The Long Game: China Seeks to Transfer Its Silk Industry to Far Side of the Moon
by Staff Writers
Beijing (Sputnik) Apr 17, 2018
Talk about a trade war, as intra-solar-system transport of silk - one of the world's most popular commodities - could be made on the moon, and imported to earth.
Just because China's upcoming moon mission is unmanned doesn't mean it will be unoccupied, as - in an effort to test possible self-sustaining biospheres that could lead to larger projects - cohabitating flora and fauna will be transported to the lunar surface alongside mechanical research devices.
Adding to science that could result in the profitable human habitation of our nearby satellite, China's Chang'e 4 moon mission, planned to launch in June, will include experiments designed to create a small self-sustaining biosphere between silkworms and potato plants, as carbon dioxide from the worms will feed the plants and oxygen given off by the plants will encourage the critters to thrive as well.
Named for Chang'e, the Chinese goddess of the moon, Beijing's lunar exploration program will see its second significant unmanned launch take place this summer and an expected moon landing toward the end of this year.
As well as carrying multiple devices to study - among the many celestial phenomena - cosmic rays and the solar corona, the lander will also carry a little box containing water, a nutrient solution, a data transmission system and a small camera to record the progress of living creatures eking out their subsistence on the moon.
In the course of the unprecedented experiment, sunlight flooding the lunar landscape will be directed inside a box to trigger the growth of plants and seeds. The oxygen released by the growing plants - it is hoped - will cause the silkworms to hatch from their cocoons. The little creatures will, in turn, emit carbon-dioxide and waste, and voila! a cycle of life on an alien environment will be observed, according to Chinese scientists.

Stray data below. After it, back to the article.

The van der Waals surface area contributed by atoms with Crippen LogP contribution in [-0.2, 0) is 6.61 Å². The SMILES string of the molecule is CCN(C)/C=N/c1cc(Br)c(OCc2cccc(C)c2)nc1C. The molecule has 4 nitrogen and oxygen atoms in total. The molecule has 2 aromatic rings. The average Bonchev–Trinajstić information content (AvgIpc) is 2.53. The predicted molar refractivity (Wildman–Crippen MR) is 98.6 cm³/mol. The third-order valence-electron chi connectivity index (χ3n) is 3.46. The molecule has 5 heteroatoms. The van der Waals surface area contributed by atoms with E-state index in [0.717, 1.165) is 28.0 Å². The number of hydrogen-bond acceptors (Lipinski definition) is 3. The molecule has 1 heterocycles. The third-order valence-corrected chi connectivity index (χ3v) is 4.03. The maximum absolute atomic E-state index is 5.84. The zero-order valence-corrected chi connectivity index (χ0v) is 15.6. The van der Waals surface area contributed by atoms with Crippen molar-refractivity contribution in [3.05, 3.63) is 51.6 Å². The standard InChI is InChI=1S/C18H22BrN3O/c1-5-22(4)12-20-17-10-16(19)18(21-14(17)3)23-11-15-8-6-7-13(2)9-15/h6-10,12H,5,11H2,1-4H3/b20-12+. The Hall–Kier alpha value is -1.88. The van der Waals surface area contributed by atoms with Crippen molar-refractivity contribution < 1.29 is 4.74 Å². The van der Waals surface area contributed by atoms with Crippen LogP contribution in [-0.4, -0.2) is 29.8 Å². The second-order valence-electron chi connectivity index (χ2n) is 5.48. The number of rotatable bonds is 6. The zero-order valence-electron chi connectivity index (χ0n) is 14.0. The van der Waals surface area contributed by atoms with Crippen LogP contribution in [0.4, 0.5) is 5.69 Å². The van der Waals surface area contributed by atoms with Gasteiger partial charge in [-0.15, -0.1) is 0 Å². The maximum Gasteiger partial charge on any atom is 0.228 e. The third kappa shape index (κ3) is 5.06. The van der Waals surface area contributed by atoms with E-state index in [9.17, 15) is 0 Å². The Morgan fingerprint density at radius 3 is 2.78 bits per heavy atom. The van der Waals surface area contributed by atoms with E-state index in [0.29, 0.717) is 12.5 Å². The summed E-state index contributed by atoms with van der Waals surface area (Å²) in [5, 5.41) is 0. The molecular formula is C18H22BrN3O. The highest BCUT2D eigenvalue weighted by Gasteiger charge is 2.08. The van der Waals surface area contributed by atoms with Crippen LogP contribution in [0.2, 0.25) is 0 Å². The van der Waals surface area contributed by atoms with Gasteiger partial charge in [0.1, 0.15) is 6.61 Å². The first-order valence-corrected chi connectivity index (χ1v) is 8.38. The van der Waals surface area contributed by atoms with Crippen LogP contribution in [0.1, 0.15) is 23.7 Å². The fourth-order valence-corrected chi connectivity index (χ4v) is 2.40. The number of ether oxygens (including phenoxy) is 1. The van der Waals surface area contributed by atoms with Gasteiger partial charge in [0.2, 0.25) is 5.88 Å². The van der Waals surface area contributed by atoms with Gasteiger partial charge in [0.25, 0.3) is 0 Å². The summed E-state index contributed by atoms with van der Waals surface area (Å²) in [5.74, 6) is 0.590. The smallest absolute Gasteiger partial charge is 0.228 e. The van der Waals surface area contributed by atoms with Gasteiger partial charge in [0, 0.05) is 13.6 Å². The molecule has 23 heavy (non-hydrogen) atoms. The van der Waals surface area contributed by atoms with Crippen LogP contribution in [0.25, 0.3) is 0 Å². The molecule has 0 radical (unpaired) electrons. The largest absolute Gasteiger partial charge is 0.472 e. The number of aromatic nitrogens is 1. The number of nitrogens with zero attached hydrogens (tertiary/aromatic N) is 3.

"Our experiment might help accumulate knowledge for building a lunar base and long-term residence on the Moon," stated Professor Liu Hanlong, chief director of the experiment and vice president of Chongqing University, cited by Xinhua news agency.
While astronauts orbiting the earth have conducted successful experiments with various plants, doing so on the moon presents a radically different challenge, according to reports.
Citing low gravity and no atmosphere, "The environment on the Moon, 380,000 kilometers from the Earth, is more complicated," Xinhua noted in a report detailing the upcoming lunar mission.
Source: Xinhua News
Flowers on the Moon? China's Chang'e-4 to launch lunar spring
Beijing (XNA) Apr 13, 2018
China's Chang'e-4 lunar probe is expected to do many things unprecedented in space history after it launches later this year, such as touching down softly on the far side of the Moon and taking the first flowers to blossom on the lifeless lunar surface. The probe will carry a tin containing seeds of potato and arabidopsis, a small flowering plant related to cabbage and mustard, and probably some silkworm eggs to conduct the first biological experiment on the Moon. The "lunar mini biosphere" ... read more
|The content herein, unless otherwise known to be public domain, are Copyright 1995-2024 - Space Media Network. All websites are published in Australia and are solely subject to Australian law and governed by Fair Use principals for news reporting and research purposes. AFP, UPI and IANS news wire stories are copyright Agence France-Presse, United Press International and Indo-Asia News Service. ESA news reports are copyright European Space Agency. All NASA sourced material is public domain. Additional copyrights may apply in whole or part to other bona fide parties. All articles labeled "by Staff Writers" include reports supplied to Space Media Network by industry news wires, PR agencies, corporate press officers and the like. Such articles are individually curated and edited by Space Media Network staff on the basis of the report's information value to our industry and professional readership. Advertising does not imply endorsement, agreement or approval of any opinions, statements or information provided by Space Media Network on any Web page published or hosted by Space Media Network. General Data Protection Regulation (GDPR) Statement Our advertisers use various cookies and the like to deliver the best ad banner available at one time. All network advertising suppliers have GDPR policies (Legitimate Interest) that conform with EU regulations for data collection. By using our websites you consent to cookie based advertising. If you do not agree with this then you must stop using the websites from May 25, 2018. Privacy Statement. Additional information can be found here at About Us.